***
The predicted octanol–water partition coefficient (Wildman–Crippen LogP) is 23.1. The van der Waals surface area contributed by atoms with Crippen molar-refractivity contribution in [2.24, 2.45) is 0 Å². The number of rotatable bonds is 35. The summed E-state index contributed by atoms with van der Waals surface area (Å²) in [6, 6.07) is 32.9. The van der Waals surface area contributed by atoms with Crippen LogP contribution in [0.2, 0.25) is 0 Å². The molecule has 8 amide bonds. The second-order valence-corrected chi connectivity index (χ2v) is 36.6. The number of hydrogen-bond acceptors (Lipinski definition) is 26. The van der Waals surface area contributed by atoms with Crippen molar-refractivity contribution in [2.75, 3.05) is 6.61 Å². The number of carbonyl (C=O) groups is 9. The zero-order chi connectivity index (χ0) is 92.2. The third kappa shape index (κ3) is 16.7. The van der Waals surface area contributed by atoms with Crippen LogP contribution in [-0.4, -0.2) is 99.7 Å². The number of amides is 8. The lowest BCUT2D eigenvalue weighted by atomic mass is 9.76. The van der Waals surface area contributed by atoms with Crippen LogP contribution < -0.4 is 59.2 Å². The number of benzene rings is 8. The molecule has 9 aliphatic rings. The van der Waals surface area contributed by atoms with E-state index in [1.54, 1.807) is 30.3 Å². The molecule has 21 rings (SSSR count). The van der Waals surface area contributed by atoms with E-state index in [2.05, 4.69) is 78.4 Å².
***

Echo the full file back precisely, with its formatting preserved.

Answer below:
The predicted octanol–water partition coefficient (Wildman–Crippen LogP) is 23.1. The van der Waals surface area contributed by atoms with Crippen molar-refractivity contribution in [2.24, 2.45) is 0 Å². The number of rotatable bonds is 35. The summed E-state index contributed by atoms with van der Waals surface area (Å²) in [6, 6.07) is 32.9. The van der Waals surface area contributed by atoms with Crippen LogP contribution in [0.2, 0.25) is 0 Å². The molecule has 8 amide bonds. The second-order valence-corrected chi connectivity index (χ2v) is 36.6. The number of hydrogen-bond acceptors (Lipinski definition) is 26. The van der Waals surface area contributed by atoms with Crippen molar-refractivity contribution in [2.75, 3.05) is 6.61 Å². The number of carbonyl (C=O) groups is 9. The zero-order chi connectivity index (χ0) is 92.2. The third kappa shape index (κ3) is 16.7. The van der Waals surface area contributed by atoms with Crippen LogP contribution in [-0.4, -0.2) is 99.7 Å². The number of amides is 8. The lowest BCUT2D eigenvalue weighted by atomic mass is 9.76. The van der Waals surface area contributed by atoms with Crippen LogP contribution < -0.4 is 59.2 Å². The number of benzene rings is 8. The molecule has 9 aliphatic rings. The van der Waals surface area contributed by atoms with E-state index in [1.54, 1.807) is 30.3 Å². The molecule has 21 rings (SSSR count). The van der Waals surface area contributed by atoms with E-state index in [2.05, 4.69) is 78.4 Å².